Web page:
Describe your workspace. Why does it work for you? It’s everywhere — offices, planes, trains and automobiles. To make a meaningful impact with nonprofits, you need to be where they are, working hand-in-hand. That means a lot of trips to Washington, D.C., New York, London, Sydney, and Johannesburg.
Your best advice for managing everyday work and life? Work on the topics that you truly and personally care about that bring meaning and satisfaction. Doing what you love isn’t work — it’s bringing your personal mission to life.
Your preferred social network? How do you use it for business/work? LinkedIn is my major professional connector. At work, Microsoft Teams is also playing a larger role in how we get work done and providing a necessary balance to email overload.
Current number of unanswered emails in your inbox? You really don’t want to know the answer to that question — a lot.
Number of appointments/meetings on your calendar this week? This week is light — about 20 meetings — as I’m traveling for nearly two days (Seattle to D.C.). Normally it’s double that. However, I’m working hard not to have the days ruled by meetings. It’s critical to have quality working and thinking time to drive a business effectively.
How do you run meetings? Clear statement of the purpose up front, keep presentations to less than a one-third to one-half of the meeting to allow quality time for discussion, decision making and wrap-up next step actions.
Everyday work uniform? Jeans and a button-up shirt.
How do you make time for family? When I’m home — I’m home. Be that in the evenings when I get home (usually 7 p.m.-ish) and over the weekends. By keeping those limited family hours dedicated, you can really unlock quality time in your life.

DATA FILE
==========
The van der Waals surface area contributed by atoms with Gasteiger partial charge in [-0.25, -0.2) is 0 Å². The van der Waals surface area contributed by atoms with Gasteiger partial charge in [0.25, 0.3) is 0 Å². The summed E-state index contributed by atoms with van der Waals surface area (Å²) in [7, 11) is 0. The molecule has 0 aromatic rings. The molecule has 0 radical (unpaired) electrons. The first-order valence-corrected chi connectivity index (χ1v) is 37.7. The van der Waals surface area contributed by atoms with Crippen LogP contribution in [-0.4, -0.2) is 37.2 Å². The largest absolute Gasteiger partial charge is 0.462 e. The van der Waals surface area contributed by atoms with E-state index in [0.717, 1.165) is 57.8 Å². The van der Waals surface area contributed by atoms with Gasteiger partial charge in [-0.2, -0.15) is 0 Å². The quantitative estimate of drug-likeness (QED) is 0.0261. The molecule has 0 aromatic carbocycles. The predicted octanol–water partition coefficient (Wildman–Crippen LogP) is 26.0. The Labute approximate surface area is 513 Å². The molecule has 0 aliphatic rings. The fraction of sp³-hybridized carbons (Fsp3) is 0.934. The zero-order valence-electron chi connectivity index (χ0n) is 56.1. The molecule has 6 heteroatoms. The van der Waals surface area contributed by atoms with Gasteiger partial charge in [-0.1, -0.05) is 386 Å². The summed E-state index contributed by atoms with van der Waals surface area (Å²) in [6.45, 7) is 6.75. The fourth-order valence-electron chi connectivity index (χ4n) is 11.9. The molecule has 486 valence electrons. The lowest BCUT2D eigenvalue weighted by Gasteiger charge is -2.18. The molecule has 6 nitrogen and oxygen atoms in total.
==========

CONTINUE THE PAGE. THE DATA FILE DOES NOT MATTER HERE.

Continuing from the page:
Best stress reliever? How do you unplug? Sailing, windsurfing, snowboarding and cycling on the weekends (usually with my kids). There is a New York Times article about my love of Hood River, which is the mecca of outdoor sports. I also run on the weekdays, and a little red wine and friends on Friday night can also be helpful.
What are you listening to? As I draft this, I’m listening to Spotify “Brain Food” playlist to keep the airplane noise down. I came of age in the ‘90s so Pearl Jam, Chris Cornell and others are probably my staples. My 13-year-old daughter keeps me current. Recently we went to both an Imagine Dragons concert as well as Halsey.
Daily reads? Favorite sites and newsletters? The Economist, BBC and, of course, GeekWire!
Book on your nightstand (or e-reader)? “Winners Take All” by Anand Giridharadas, “Geek Heresy” by Kentaro Toyama and “Tao Te Ching” by Laozi.
Night owl or early riser? I would like to be a night owl, but unfortunately work keeps me to an early riser mode.
Where do you get your best ideas? While running at the gym.
Whose work style would you want to learn more about or emulate? It’s maybe not a work style, but I’m practicing more mindfulness in both my personal and professional life. That includes being present, listening intently to others and using the moments you have now to create the future. It’s a simple concept that can be difficult to maintain in daily practice. I’m trying!